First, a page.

Toxic commentary about toxic commentary
In one sense it doesn't matter because the suspect, Jared Lee Loughner, appears to be insane. But if we are going there, let's go the full distance: He appears to be an atheist Nietzschean enthusiast for the Communist Manifesto whose obsession with language resembles the PC fixation on "privileged discourse." So let's try to stick to the facts.
On Monday's Citizen front page Andrew Cohen wrote "the Tea Party, as agents of a contagion of right-wing extremism in the United States, have helped create a climate of paranoia that has alarmed observers. ... The political discourse has been seriously deteriorating since the presidential campaign of 2008. ... Anxiety and fear are not new in the United States. Richard Hofstadter identified these undercurrents in a provocative essay called 'The Paranoid Style in American Politics.' " Yes. And as a good progressive, Hofstadter pinned it on the right. I'm not sure American political paranoia is a problem compared to, say, the Middle East with its Mossad sharks and vultures. But I do know alarming rhetoric in the U.S. comes mostly from the left.
Remember "Burn, baby, burn" in the 1960s, or Jeremiah Wright, or Susan Sontag calling the white race "the cancer of history" to general applause in the salons? Amerika and The Anarchist Cookbook and radical chic and hijackings to Cuba? The New York Times lionizing Castro in the early 1960s as they had Stalin in the early 1930s? Thomas Jefferson writing in 1793 that rather than see Robespierre's revolution fail "I would have seen half the earth desolated"? Or seventh president and Democratic icon Andrew Jackson saying on his deathbed his only two regrets were "That I didn't shoot Henry Clay and hang John C. Calhoun"?
In Tuesday's Globe and Mail Konrad Yakabuski cited Thomas Frank's What's the Matter with Kansas? to let loose a blast at Arizona, John McCain, "middle-class angst" and immigration reform. But Frank's title originates in a scathing 1896 Emporia Gazette editorial by William Allen White about Kansas turning itself into a backwater by voting for the clinically paranoid left-wing Populist party.
The Populists' 1892 federal eat-the-rich platform said "a vast conspiracy against mankind has been organized on two continents, and it is rapidly taking possession of the world. If not met and overthrown at once it forebodes terrible social convulsions, the destruction of civilization, or the establishment of an absolute despotism." This bile (about, of all things, gold-backed currency) won them six states.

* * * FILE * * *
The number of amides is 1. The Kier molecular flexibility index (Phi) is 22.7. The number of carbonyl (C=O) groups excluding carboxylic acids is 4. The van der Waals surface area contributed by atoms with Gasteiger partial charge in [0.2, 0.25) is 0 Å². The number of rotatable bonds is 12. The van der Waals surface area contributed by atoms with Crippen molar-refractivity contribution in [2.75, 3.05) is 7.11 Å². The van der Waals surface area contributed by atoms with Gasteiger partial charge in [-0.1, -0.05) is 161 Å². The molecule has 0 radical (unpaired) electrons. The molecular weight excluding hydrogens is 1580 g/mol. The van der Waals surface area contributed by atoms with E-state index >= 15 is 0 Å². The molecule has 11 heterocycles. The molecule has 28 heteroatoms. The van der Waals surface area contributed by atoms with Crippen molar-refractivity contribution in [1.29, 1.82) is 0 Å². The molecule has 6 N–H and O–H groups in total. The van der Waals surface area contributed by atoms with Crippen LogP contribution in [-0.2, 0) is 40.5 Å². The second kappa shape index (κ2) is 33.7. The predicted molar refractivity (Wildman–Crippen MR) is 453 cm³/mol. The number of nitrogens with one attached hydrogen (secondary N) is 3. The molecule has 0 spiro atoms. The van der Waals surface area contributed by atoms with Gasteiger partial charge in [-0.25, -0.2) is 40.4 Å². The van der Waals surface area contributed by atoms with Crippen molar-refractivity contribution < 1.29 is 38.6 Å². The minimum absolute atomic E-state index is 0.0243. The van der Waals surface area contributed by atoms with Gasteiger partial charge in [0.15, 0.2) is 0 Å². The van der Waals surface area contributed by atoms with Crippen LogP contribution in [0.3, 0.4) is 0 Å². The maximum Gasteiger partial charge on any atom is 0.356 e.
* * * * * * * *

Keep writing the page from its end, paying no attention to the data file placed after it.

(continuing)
In 1896 the silver-tongued (and silver-obsessed) William Jennings Bryan won the Populist and Democratic nominations with an electrifying speech to the Democratic National Convention ending "You shall not crucify mankind upon a cross of gold," surely an unkind portrayal of his adversaries' intentions. He lost but ran for the Democrats again in 1900, accusing the Republicans of holding a "monarchical" principle. William McKinley beat him again, but within a year was assassinated by an anarchist. No monarchist shot Bryan.
If it matters, Loughner was a bimetallist like Bryan. JFK was shot by a guy who'd tried to become a Soviet citizen and his brother Robert by an anti-Israel Palestinian. Reagan was shot by a guy obsessed with a celebrity and a member of the deranged hippie Manson family tried to shoot Gerald Ford.
In Canada, too, politically motivated violence comes mainly from the left: radical separatists, antiglobalizers, aboriginal militants and environmental kooks.
According to MSNBC, Jared Lee Loughner believed the U.S. government was behind the 9-11 attacks. Yes, it's a paranoid, vicious, conspiracy theory ... from the left. Signatories to the October 2004 "911 Truth Statement" included Ralph Nader, Daniel Ellsberg of Pentagon Papers fame, radical historian Howard Zinn, who said he was misled, and Obama adviser Van Jones, who later said he hadn't read it.
Political rhetoric didn't make Jared Lee Loughner go on a murderous rampage. But when a deranged loner shoots a politician and a chorus immediately blames it on their partisan, intellectual or cultural opponents it's not just proof of a toxic strain in North American political discourse. It's an example of it.
[First published in the Ottawa Citizen]